- Female Genital Mutilation (FGM) is the partial or complete removal of the female external genitalia or other injuries to the female genital organs for non-medical purposes.
- There are four types of FGM and the commonest is Type 1 while the most severe is Type 3.
- It is common in Africa, particularly in the western, eastern, and north-eastern regions.
- About 200 million women worldwide are living with mutilated genitalia; for example, in Nigeria, about 25% of women aged 15-49 years are living with it.
- It has short-term and long-term complications that can result in death.
- Education, awareness, and the creation of policies can help in the elimination of FGM.
So many things require our attention in this world, from climate change to education accessibility to health inequalities, and so on; needless to say, female genital mutilation (FGM) is absolutely one of them.
Just like most African countries abolished twins killing in the nineteenth century1, the target we should focus on FGM practice is its complete elimination.
FGM is never safe! It is a violation of women’s fundamental rights.Tweet
To show more support towards the goal of eliminating FGM, the WHO and other multilateral bodies set the 6th February for International Day of Zero Tolerance for Female Genital Mutilation2. It is up to you and me to see that we arrest this tragic practice as soon as possible.
What is it?
The female external genitalia – also called the vulva – is part of the female’s reproductive system that is external to the vagina.
The vulva is made up of the clitoris, mons pubis, labia majora and minora, the vestibules, and the vestibular glands. The urethra (urinary opening) is also housed in this section.
What are the types?
According to the World Health Organization3, there are four types of FGM and here’s what they entail:
- Type 1: involves the partial or total removal of the clitoris, also called clitoridectomy.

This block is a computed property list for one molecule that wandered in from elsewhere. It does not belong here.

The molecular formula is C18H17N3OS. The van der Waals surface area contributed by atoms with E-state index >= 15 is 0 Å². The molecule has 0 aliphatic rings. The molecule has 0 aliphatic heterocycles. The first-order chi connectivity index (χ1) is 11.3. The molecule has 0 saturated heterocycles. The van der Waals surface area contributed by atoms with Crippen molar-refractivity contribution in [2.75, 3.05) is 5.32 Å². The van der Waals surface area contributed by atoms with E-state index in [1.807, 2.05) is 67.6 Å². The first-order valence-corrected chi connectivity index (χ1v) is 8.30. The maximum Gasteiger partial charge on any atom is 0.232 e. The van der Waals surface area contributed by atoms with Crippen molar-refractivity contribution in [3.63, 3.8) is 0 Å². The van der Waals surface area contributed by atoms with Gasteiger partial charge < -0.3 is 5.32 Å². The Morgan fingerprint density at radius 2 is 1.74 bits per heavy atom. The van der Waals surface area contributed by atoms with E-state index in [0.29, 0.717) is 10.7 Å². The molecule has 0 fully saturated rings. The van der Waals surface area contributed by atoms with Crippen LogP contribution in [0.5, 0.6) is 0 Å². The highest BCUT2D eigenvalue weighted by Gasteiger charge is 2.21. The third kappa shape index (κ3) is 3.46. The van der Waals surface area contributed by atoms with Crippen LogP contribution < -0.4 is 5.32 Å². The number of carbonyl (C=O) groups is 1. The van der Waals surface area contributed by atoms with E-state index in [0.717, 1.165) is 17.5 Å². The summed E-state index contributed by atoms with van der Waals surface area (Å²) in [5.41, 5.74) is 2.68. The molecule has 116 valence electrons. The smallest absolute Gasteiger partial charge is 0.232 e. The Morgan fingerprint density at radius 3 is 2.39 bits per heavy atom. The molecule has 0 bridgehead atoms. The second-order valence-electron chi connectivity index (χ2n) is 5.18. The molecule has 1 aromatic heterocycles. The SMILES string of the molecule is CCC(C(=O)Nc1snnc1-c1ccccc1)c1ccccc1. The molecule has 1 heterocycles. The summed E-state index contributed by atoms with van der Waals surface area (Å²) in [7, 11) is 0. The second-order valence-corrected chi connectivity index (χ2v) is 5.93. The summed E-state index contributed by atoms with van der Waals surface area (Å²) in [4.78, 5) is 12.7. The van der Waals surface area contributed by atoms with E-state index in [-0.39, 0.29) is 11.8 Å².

- Type 2: is the partial or total removal of the clitoris and the labia minora with or without the removal of the labia major.
- Type 3: is the narrowing of the vaginal opening by creating a covering seal. Sometimes, this is done by stitching, other times by repositioning the labia. Sometimes this type is also accompanied by Type 1 procedure too. This type is also called infibulation and it is the most severe form of FGM.
- Type 4: involves other harmful procedures to the genitalia for non-medical purposes such as pricking, piercing, scraping, etc.
Where is it common?
FGM is common in many regions of Africa, Asia, and the Middle East7. In Africa, it is more common in western, eastern, and north-eastern regions of the continent.
Most girls are cut before they turn fifteen and, each year, about 4 million girls are at the risk of having FGM performed on them. Globally, about 200 million females are living with mutilated external genitalia8,7,3.
Some countries have a higher practice rate than others, for example, in Somalia and Guinea respectively, 98% and 97% of women aged 15 – 49 are living with mutilated genitalia. In Nigeria, it is 25%4.
25% i.e. 1 out of every 4 women aged 15-49 years living in Nigeria are living with mutilated genitalia.Tweet
Other factors affecting how common it is:
In Nigeria, out of the six largest ethnic groups: Igbo, Yoruba, Hausa, Fulani, Ijaw, and Kanuri; only the Fulani do not practice any form of FGM 10.
A recent trend has been noticed amongst some FGM high-prevalent countries, where it is performed by healthcare workers with the claim of being safer. This is called the “medicalization of FGM” and it is absolutely wrong.Tweet
FGM is never safe! Medicalization of FGM is an obvious violation of the Physician’s oath to “do no harm”.Tweet
Why is FGM performed?
People perform FGM for socio-cultural beliefs: claims to upholding decency and preventing promiscuity; ushering into womanhood; better marriageability; religious belief; etc.Tweet
What are the implications/consequences?
FGM is a horrible practice that has both short-term and long-term implications, some present as physical complications while others present as psychological challenges.
The short-term complications include:
- Excessive bleeding
- Severe pain
- Genital swelling
- Urinary problems
- Infections including HIV, tetanus, chlamydia etc.
- Possible death
Short-term complications of FGM include excess bleeding, severe pain, fever, genital swelling, urinary problems, the spread of infection including HIV, shock, and possible death.Tweet